I grew up reading fantasy books. Throughout my teenage years, fantasy books gave me countless hours of entertainment. Yet with any form of entertainment that has a predominantly white male audience, Read more …

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Remembering William Butler Yeats:
June 13, 1865–January 28, 1939

William Butler Yeats, 1865-1939

170 words

William Butler Yeats, the Irish poet, playwright, and politician, was born on this day in 1865. One of the greatest literary figures of the 20th century, Yeats’ life and work straddle the great divide between Romanticism and Modernism. He received the Nobel Prize for Literature in 1923.

In life and in art, Yeats rejected modern rationalism, materialism, and egalitarianism. He saw them as coarsening and brutalizing.

Read more …

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Remembering Louis-Ferdinand Céline
(May 27, 1894–July 1, 1961)

215 words

Louis-Ferdinand Céline was the pen name of French novelist, essayist, and physician Louis-Ferdinand-Auguste Destouches, who was born on this day in 1894. Céline is one of the giants of 20th-century literature. And, like Ezra Pound and so many other great writers of the last century, he was an open and unapologetic racial nationalist. For more on Céline, see the following works on this website: Read more …

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Owen Barfield’s History in English Words

3,323 words

Owen Barfield
History in English Words
New York: Doubleday & Company, 1926

In the common words we use every day, souls of past races, the thoughts and feelings of individual men stand around us, not dead, but frozen into their attitudes like the courtiers in the garden of the Sleeping Beauty.

— Owen Barfield Read more …

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Counter-Currents Radio Podcast No. 264
Four French Collaborationists:
Châteaubriant, Céline, Drieu, Brasillach

Alphonse de Châteaubriant

369 words / 58:30

To listen in a player, click here. To download the mp3, right-click here and choose “save link as” or “save target as.”

This is a lost London Forum talk by Michael Walker on four French artists of the Right: Alphonse de Châteaubriant, Louis-Ferdinand Céline, Pierre Drieu La Rochelle, and Robert Brasillach. Read more …

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Remembering Gabriele D’Annunzio:
March 12, 1863–March 1, 1938

142 words

Today is the birthday of Gabriele D’Annunzio, novelist, poet, playwright, aesthete, dandy, playboy, war hero, and the first fascist dictator, who from 1919 to 1920 ruled over the Adriatic city-state of Fiume, establishing many of the political and aesthetic forms followed by Mussolini a few years later.

To learn more about D’Annunzio’s life and accomplishments, see the following works on this site: Read more …

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The Art of N. C. Wyeth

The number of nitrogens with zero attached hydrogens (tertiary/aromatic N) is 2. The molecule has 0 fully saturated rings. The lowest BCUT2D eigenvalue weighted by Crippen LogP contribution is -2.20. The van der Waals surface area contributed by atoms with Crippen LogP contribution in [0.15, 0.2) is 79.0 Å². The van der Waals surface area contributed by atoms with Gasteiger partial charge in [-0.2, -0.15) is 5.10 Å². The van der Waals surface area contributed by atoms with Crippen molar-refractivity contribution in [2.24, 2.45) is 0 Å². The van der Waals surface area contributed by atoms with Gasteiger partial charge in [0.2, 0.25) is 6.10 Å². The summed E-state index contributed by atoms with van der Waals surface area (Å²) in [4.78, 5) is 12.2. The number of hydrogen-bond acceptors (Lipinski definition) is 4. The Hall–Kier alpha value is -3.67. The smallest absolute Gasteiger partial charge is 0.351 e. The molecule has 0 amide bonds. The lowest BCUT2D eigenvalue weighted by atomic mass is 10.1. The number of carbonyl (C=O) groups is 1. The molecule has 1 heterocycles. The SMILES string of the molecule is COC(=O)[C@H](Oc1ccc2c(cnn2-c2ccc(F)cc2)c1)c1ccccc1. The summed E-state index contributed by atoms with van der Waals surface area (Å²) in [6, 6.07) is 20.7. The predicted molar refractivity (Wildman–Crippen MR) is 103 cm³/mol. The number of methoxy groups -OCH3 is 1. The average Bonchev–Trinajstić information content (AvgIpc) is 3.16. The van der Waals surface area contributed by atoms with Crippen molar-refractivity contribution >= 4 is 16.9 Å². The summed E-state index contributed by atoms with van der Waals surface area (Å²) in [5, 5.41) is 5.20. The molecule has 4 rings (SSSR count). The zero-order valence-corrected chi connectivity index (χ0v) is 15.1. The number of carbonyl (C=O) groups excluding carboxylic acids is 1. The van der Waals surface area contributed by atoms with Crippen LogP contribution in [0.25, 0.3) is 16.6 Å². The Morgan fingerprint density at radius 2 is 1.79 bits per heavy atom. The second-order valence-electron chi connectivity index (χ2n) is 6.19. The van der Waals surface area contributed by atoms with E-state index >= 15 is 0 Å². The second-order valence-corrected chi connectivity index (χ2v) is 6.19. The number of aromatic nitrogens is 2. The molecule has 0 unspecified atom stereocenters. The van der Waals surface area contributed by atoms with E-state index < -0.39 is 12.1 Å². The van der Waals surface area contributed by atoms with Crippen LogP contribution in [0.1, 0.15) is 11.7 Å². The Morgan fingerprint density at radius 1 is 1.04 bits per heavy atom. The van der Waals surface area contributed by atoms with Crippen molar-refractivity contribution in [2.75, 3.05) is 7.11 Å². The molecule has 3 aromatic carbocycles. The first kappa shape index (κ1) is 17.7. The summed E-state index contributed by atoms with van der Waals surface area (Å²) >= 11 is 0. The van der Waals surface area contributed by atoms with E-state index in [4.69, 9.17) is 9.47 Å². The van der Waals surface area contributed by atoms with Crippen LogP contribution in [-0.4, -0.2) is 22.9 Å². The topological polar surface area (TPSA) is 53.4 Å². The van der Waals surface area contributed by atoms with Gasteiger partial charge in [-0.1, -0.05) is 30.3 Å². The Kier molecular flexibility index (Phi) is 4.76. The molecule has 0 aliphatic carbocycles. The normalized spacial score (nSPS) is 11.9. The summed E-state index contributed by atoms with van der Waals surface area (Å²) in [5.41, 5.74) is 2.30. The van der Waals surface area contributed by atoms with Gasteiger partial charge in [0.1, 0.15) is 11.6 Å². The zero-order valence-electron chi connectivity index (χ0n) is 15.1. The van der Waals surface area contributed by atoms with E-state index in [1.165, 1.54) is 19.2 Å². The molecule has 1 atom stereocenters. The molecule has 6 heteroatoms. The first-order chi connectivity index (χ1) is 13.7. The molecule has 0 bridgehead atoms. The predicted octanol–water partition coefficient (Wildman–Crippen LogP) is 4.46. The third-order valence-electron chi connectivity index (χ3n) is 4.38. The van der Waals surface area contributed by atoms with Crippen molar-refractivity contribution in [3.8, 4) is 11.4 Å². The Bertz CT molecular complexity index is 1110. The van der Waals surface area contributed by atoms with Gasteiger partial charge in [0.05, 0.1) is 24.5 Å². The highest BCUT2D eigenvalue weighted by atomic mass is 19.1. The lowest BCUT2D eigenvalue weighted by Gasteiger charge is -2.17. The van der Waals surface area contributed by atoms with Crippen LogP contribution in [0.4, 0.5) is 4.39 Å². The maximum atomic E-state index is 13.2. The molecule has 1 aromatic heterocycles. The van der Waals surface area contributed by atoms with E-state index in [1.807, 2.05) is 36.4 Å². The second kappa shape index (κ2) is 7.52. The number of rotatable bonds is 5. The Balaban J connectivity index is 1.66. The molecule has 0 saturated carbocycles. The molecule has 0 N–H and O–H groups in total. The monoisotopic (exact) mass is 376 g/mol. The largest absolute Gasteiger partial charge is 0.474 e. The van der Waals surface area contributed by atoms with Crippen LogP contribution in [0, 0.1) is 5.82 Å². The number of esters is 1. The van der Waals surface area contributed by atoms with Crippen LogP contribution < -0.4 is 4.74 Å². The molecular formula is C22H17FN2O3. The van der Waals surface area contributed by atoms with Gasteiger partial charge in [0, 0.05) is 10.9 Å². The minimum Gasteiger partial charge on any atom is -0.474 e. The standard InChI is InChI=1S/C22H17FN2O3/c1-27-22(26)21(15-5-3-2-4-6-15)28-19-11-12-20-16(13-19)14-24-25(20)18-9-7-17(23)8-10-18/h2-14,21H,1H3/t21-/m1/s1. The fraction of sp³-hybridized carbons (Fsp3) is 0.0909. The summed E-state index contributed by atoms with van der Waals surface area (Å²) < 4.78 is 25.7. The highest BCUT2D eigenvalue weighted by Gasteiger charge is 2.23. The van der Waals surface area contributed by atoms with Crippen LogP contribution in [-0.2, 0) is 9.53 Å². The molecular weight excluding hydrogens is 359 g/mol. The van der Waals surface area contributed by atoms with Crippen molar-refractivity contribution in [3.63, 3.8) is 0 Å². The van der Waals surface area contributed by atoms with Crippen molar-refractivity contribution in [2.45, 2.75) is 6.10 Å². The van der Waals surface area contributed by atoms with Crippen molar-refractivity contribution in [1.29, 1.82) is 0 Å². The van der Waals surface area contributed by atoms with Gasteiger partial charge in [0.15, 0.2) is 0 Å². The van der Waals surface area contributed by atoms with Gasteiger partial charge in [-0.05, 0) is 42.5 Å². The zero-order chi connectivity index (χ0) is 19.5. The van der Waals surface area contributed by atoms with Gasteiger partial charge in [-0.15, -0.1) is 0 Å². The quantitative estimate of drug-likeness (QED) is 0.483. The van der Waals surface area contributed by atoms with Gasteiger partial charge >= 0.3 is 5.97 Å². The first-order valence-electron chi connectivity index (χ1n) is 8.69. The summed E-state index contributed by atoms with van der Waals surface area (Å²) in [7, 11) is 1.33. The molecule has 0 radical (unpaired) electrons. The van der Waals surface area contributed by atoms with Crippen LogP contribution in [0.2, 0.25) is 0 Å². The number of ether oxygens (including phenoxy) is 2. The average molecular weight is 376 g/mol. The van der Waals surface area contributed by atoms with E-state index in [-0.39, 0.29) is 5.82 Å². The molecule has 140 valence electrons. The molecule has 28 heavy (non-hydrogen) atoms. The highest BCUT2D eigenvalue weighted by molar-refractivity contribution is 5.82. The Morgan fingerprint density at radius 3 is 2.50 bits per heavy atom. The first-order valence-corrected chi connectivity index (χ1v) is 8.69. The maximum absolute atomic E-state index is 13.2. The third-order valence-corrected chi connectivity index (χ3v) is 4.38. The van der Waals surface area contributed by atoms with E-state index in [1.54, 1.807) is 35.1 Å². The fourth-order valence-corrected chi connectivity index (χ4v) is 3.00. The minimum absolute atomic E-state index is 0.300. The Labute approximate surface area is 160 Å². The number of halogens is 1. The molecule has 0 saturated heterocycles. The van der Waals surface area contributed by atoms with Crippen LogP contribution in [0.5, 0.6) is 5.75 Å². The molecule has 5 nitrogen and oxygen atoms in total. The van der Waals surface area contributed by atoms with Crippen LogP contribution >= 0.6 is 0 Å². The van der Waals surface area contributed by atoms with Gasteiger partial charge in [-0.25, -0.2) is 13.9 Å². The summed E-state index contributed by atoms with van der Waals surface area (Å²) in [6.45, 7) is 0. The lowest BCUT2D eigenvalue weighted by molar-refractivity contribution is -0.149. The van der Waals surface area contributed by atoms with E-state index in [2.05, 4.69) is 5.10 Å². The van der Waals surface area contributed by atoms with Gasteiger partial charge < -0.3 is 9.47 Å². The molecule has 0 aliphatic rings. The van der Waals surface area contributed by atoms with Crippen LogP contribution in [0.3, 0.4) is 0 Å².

N. C. Wyeth, American artist and illustrator

N. C. Wyeth

2,062 words

Newell Convers Wyeth, or N. C. Wyeth, was one of America’s greatest artists and illustrators. Over the course of his lifetime, he created over 3,000 paintings and illustrated over 100 books, including several Scribner Classics. His son, Andrew Wyeth, and grandson, Jamie Wyeth, also became prominent artists.

Wyeth was born in 1882 and grew up on a farm in Needham, Massachusetts. His childhood was an active one, and he often went hunting and fishing with his brothers. Read more …

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Ash Donaldson’s Brother War

2,108 wordsCover of Ash Donaldson's book, Brother War.

Ash Donaldson
Brother War: A Modern Myth for Those of European Descent
Independently published, 2019
More of Donaldson’s work is available through the White Art Collective.

Ash Donaldson’s latest novel Brother War: A Modern Myth for Those of European Descent combines the best of history, myth, and fantasy to spin an unforgettable story about World War I. Not only is it his best novel to date, but Brother War is also the first in his Mythology Series designed for an adult audience. Read more …

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Remembering Yukio Mishima:
January 14, 1925–November 25, 1970

700 words

Spanish translation here

Yukio Mishima was one of the giants of 20th-century Japanese literature. He has exercised an enduring influence on the post-World War II European and North American New Right. In commemoration of his birth, I wish to draw your attention to the following works on this website:

By Mishima:

Read more …

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Remembering Jack London:
January 12, 1876–November 22, 1916

467 words

Spanish version here

Jack London was born John Griffith Chaney in San Francisco on January 12, 1876. An adventurer and Jack of all trades in his youth, London achieved fame and fortune as a fiction writer and journalist. But he never forgot his working class roots and remained a life-long advocate of workers’ rights, unionism, and revolutionary socialism. (See his essay “What Life Means to Me.”)

Read more …